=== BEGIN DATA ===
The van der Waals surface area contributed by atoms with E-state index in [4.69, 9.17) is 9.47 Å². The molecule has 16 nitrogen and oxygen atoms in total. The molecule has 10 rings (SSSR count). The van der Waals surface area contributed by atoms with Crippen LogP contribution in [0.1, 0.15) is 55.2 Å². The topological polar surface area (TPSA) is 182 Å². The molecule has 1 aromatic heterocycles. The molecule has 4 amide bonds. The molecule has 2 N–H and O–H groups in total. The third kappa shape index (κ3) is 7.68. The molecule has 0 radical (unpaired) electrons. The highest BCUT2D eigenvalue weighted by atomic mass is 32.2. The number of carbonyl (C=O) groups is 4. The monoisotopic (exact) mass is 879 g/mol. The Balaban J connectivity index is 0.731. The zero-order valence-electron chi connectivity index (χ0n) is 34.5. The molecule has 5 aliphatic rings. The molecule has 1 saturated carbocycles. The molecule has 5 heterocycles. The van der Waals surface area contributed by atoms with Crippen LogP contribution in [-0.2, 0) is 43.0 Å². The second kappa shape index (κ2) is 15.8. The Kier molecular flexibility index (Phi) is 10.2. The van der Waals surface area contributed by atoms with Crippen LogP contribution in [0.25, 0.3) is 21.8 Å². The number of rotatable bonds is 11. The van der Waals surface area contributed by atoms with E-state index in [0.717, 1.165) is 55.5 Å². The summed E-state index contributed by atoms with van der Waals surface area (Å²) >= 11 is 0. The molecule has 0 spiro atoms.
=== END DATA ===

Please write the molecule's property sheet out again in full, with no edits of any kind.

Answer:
The van der Waals surface area contributed by atoms with E-state index in [4.69, 9.17) is 9.47 Å². The molecule has 16 nitrogen and oxygen atoms in total. The molecule has 10 rings (SSSR count). The van der Waals surface area contributed by atoms with Crippen LogP contribution in [0.1, 0.15) is 55.2 Å². The topological polar surface area (TPSA) is 182 Å². The molecule has 1 aromatic heterocycles. The molecule has 4 amide bonds. The molecule has 2 N–H and O–H groups in total. The third kappa shape index (κ3) is 7.68. The molecule has 0 radical (unpaired) electrons. The highest BCUT2D eigenvalue weighted by atomic mass is 32.2. The number of carbonyl (C=O) groups is 4. The monoisotopic (exact) mass is 879 g/mol. The Balaban J connectivity index is 0.731. The zero-order valence-electron chi connectivity index (χ0n) is 34.5. The molecule has 5 aliphatic rings. The molecule has 1 saturated carbocycles. The molecule has 5 heterocycles. The van der Waals surface area contributed by atoms with Crippen LogP contribution in [-0.2, 0) is 43.0 Å². The second kappa shape index (κ2) is 15.8. The Kier molecular flexibility index (Phi) is 10.2. The van der Waals surface area contributed by atoms with Crippen LogP contribution in [0.25, 0.3) is 21.8 Å². The number of rotatable bonds is 11. The van der Waals surface area contributed by atoms with E-state index in [0.717, 1.165) is 55.5 Å². The summed E-state index contributed by atoms with van der Waals surface area (Å²) >= 11 is 0. The molecule has 0 spiro atoms.